How do you use the rational roots theorem to find all possible zeros of f(x)=x^4-x-4?

Mar 23, 2016

The rational root theorem helps us determine that this $f \left(x\right)$ has no rational zeros, only irrational and/or Complex ones.

Explanation:

$f \left(x\right) = {x}^{4} - x - 4$

By the rational roots theorem, any rational zeros of $f \left(x\right)$ must be expressible in the form $\frac{p}{q}$ for integers $p$, $q$ with $p$ a divisor of the constant term $- 4$ and $q$ a divisor of the coefficient $1$ of the leading term.

That means that the only possible rational zeros are:

$\pm 1$, $\pm 2$, $\pm 4$

Trying each in turn, we find:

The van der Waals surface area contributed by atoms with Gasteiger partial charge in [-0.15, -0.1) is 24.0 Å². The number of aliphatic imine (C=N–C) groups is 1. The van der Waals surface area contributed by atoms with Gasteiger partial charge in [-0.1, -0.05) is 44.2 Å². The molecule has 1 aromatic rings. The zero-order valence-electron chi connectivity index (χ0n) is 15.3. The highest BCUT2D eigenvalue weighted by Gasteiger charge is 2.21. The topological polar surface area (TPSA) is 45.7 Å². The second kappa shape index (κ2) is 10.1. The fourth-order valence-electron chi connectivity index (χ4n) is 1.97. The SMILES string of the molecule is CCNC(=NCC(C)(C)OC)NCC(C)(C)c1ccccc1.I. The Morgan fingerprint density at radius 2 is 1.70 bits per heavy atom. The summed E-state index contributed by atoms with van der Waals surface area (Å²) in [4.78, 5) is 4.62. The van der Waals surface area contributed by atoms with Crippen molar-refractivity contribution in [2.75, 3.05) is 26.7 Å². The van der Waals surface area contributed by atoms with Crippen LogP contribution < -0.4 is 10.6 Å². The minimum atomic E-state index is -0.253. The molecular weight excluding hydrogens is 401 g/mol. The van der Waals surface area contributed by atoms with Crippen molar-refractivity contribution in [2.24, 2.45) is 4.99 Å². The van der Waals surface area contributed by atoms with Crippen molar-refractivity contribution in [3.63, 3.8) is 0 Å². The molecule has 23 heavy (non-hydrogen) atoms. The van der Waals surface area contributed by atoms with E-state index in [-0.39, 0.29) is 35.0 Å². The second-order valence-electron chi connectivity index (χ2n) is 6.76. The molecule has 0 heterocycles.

$f \left(1\right) = 1 - 1 - 4 = - 4$

$f \left(- 1\right) = 1 + 1 - 4 = - 2$

$f \left(2\right) = 16 - 2 - 4 = 10$

$f \left(- 2\right) = 16 + 2 - 4 = 14$

$f \left(4\right) = 256 - 4 - 4 = 248$

$f \left(- 4\right) = 256 + 4 - 4 = 256$

So there are no rational zeros, but $f \left(x\right)$ changes sign in $\left(- 2 , - 1\right)$ and $\left(1 , 2\right)$, so there are irrational zeros in those intervals.

That's as much as we can learn about this $f \left(x\right)$ from the rational root theorem.